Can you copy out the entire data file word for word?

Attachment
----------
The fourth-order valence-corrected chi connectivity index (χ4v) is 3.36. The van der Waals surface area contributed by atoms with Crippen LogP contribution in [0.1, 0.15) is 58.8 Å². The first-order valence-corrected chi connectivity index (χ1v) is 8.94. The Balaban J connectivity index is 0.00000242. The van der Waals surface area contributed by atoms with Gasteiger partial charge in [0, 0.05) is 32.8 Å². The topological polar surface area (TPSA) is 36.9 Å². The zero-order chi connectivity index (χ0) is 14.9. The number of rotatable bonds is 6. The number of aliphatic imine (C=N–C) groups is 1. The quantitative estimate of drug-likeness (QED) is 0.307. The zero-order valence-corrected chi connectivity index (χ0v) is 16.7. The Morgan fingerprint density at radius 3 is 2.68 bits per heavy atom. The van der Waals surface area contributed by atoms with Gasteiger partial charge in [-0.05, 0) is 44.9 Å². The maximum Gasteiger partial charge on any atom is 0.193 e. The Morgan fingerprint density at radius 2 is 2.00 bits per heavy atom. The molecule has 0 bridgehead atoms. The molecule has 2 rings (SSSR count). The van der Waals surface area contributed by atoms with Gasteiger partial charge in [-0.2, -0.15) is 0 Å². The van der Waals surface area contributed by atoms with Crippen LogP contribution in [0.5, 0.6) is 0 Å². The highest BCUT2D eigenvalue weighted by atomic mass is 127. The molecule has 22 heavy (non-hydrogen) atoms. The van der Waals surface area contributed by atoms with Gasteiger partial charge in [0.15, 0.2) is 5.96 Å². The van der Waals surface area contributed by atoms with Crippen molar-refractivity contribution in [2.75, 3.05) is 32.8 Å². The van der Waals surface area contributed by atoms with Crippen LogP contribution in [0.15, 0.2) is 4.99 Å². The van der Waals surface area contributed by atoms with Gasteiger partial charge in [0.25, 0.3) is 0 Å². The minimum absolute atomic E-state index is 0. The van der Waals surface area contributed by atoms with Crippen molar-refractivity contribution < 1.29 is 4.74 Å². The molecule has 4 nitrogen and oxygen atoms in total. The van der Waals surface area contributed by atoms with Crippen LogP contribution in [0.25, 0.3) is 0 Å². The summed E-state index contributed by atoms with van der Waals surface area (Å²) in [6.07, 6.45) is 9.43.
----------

The fourth-order valence-corrected chi connectivity index (χ4v) is 3.36. The van der Waals surface area contributed by atoms with Crippen LogP contribution in [0.1, 0.15) is 58.8 Å². The first-order valence-corrected chi connectivity index (χ1v) is 8.94. The Balaban J connectivity index is 0.00000242. The van der Waals surface area contributed by atoms with Gasteiger partial charge in [0, 0.05) is 32.8 Å². The topological polar surface area (TPSA) is 36.9 Å². The zero-order chi connectivity index (χ0) is 14.9. The number of rotatable bonds is 6. The number of aliphatic imine (C=N–C) groups is 1. The quantitative estimate of drug-likeness (QED) is 0.307. The zero-order valence-corrected chi connectivity index (χ0v) is 16.7. The Morgan fingerprint density at radius 3 is 2.68 bits per heavy atom. The van der Waals surface area contributed by atoms with Gasteiger partial charge in [-0.05, 0) is 44.9 Å². The maximum Gasteiger partial charge on any atom is 0.193 e. The Morgan fingerprint density at radius 2 is 2.00 bits per heavy atom. The molecule has 0 bridgehead atoms. The molecule has 2 rings (SSSR count). The van der Waals surface area contributed by atoms with Gasteiger partial charge in [-0.2, -0.15) is 0 Å². The van der Waals surface area contributed by atoms with Crippen LogP contribution in [0.5, 0.6) is 0 Å². The highest BCUT2D eigenvalue weighted by atomic mass is 127. The molecule has 22 heavy (non-hydrogen) atoms. The van der Waals surface area contributed by atoms with Gasteiger partial charge in [0.15, 0.2) is 5.96 Å². The van der Waals surface area contributed by atoms with Crippen molar-refractivity contribution in [2.75, 3.05) is 32.8 Å². The van der Waals surface area contributed by atoms with Crippen LogP contribution in [0.15, 0.2) is 4.99 Å². The van der Waals surface area contributed by atoms with Gasteiger partial charge in [0.25, 0.3) is 0 Å². The minimum absolute atomic E-state index is 0. The van der Waals surface area contributed by atoms with Crippen molar-refractivity contribution < 1.29 is 4.74 Å². The molecule has 4 nitrogen and oxygen atoms in total. The van der Waals surface area contributed by atoms with Crippen LogP contribution in [0.25, 0.3) is 0 Å². The summed E-state index contributed by atoms with van der Waals surface area (Å²) in [6.07, 6.45) is 9.43.